Navigation Links
Random walks on DNA
Date:4/19/2013

Scientists have revealed how a bacterial enzyme has evolved an energy-efficient method to move long distances along DNA. The findings, published in Science, present further insight into the coupling of chemical and mechanical energy by a class of enzymes called helicases, a widely-distributed group of proteins, which in human cells are implicated in some cancers.

The new helicase mechanism discovered in this study, led by researchers from the University of Bristol and the Technische Universitt Dresden in Germany, may help resolve some of the unexplained roles for helicases in human biology, and in turn help researchers to develop future technological or medical applications.

A commonly held view of DNA helicases is that they move along DNA and "unzip" the double helix to produce single strands of DNA for repair or copying. This process requires mechanical work, so enzyme movement must be coupled to consumption of the chemical fuel ATP. These enzymes are thus often considered as molecular motors.

In the new work, Ralf Seidel and his team at the Technische Universitt Dresden developed a microscope that can stretch single DNA molecules whilst at the same time observe the movement of single fluorescently-labelled helicases. In parallel, the Bristol researchers in the DNA-Protein Interactions Unit used millisecond-resolution fluorescence spectroscopy to reveal dynamic changes in protein conformation and the kinetics of ATP consumption.

The team studied a helicase found in bacteria that moves along viral (bacteriophage) DNA. The work demonstrated that, surprisingly, the enzyme only consumed ATP at the start of the reaction in order to change conformation. Thereafter long-range movement along the DNA was driven by thermal motion; in other words by collisions with the surrounding water molecules. This produces a characteristic one-dimensional "random walk" (see picture), where the protein is just as likely to move backwards as forwards.

Mark Szczelkun, Professor of Biochemistry from the University's School of Biochemistry and one of the senior authors of the study, said: "This enzyme uses the energy from ATP to force a change in protein conformation rather than to unwind DNA. The movement on DNA thereafter doesn't require an energy input from ATP. Although movement is random, it occurs very rapidly and the enzyme can cover long distances on DNA faster than many ATP-driven motors. This can be thought of as a more energy-efficient way to move along DNA and we suggest that this mechanism may be used in other genetic processes, such as DNA repair."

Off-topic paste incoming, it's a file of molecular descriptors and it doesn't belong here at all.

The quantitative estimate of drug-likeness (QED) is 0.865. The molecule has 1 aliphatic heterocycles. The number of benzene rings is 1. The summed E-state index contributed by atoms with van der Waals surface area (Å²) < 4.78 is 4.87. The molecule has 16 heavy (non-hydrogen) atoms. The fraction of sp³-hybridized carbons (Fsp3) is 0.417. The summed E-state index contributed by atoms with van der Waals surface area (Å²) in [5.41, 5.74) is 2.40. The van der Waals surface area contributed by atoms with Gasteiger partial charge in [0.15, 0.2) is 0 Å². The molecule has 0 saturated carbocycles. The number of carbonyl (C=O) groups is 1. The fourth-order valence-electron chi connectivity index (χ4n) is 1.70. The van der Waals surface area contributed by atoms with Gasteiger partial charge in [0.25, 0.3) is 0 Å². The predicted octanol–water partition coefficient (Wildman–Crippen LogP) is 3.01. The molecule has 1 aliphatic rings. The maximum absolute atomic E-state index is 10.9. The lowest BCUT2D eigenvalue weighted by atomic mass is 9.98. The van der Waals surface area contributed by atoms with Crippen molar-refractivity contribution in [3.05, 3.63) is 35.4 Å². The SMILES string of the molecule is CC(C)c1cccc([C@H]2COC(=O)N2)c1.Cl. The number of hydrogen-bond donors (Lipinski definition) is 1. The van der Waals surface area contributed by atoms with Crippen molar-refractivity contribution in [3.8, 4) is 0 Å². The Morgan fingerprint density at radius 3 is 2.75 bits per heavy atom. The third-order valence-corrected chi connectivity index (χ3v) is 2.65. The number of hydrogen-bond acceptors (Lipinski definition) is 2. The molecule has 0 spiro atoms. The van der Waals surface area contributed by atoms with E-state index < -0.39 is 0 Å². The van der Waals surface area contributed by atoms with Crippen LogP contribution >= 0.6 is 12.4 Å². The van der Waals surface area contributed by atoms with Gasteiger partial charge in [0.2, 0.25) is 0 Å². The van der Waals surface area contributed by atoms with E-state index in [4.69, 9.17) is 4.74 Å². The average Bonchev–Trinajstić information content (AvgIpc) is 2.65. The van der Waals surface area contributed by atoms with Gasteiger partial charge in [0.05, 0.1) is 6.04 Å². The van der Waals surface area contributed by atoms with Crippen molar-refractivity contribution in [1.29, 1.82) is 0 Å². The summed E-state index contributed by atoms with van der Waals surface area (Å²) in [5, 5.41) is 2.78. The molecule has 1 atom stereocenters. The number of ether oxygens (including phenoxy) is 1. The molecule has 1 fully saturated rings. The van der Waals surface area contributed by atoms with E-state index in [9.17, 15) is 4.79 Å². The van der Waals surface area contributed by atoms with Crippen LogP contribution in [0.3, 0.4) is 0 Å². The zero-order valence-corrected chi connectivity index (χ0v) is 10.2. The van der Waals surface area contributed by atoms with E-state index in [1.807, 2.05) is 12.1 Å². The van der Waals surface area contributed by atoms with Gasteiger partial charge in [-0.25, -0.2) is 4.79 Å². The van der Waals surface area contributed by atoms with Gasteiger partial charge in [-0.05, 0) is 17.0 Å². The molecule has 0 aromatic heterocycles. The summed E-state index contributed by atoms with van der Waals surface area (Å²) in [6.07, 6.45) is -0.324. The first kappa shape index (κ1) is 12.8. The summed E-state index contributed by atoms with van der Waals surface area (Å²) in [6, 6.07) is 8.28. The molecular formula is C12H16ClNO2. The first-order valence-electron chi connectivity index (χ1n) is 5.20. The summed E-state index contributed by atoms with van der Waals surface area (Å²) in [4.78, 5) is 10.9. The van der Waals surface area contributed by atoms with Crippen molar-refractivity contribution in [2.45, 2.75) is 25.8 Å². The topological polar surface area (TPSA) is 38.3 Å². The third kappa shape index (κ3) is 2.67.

'/>"/>

Contact: Caroline Clancy
caroline.clancy@bristol.ac.uk
44-011-792-88086
University of Bristol
Source:Eurekalert

Related biology news :

1. Random Forests Tree Ensembles: Salford Systems Exclusive Insight
2. Far from random, evolution follows a predictable genetic pattern, Princeton researchers find
Post Your Comments:
*Name:
*Comment:
*Email:
(Date:2/13/2017)... SAN FRANCISCO , Feb. 13, 2017 /PRNewswire/ ... a centralized platform that is designed to enhance ... the latest release in the RSA Fraud & ... to enable organizations to leverage additional insights from ... anti-fraud tools to better protect their customers from ...
(Date:2/9/2017)... 9, 2017 The biomass boiler market report ... biomass boiler market globally in terms of revenue (US$ ... The market for biomass boilers has been segmented on ... and country/region. The market based on feedstock type, has ... biogas & energy crops, urban residues, and others. On ...
(Date:2/8/2017)... YORK , Feb. 7, 2017 Report Highlights ... The ... should reach $11.4 billion by 2021, growing at a compound ... Includes - An overview of the global markets for synthetic ... 2015, estimates for 2016, and projections of compound annual growth ...
Breaking Biology News(10 mins):
(Date:2/23/2017)... Capitol Hill neighborhood, with its swanky shops, parks and cafés, might ... salon to set up shop. But there,s Hair Fairies ... on E Madison Ave, and CEO Maria Botham ... we pride ourselves on being a destination for parents and ... associated with lice. Everyone can get lice – it doesn,t ...
(Date:2/23/2017)... ... February 23, 2017 , ... Today, researchers can fast-track ... uric acid, and/or other biomarkers or SNPs of interest) using one, easy-to-collect saliva ... , the relationship between insulin and other relevant biomarkers can be extensively studied ...
(Date:2/23/2017)... (PRWEB) , ... February 22, 2017 , ... ... and photonics , have been named Fellows of the Society this year, the ... contributions in the multidisciplinary fields of optics, photonics, and imaging as well as ...
(Date:2/22/2017)... , Feb. 22, 2017 Scientists propose in ... and organ damage in Gaucher and maybe other lysosomal ... and lower costs than current therapies. An ... Medical Center , which also included investigators from the ... report their data Feb. 22. The study was conducted ...
Breaking Biology Technology: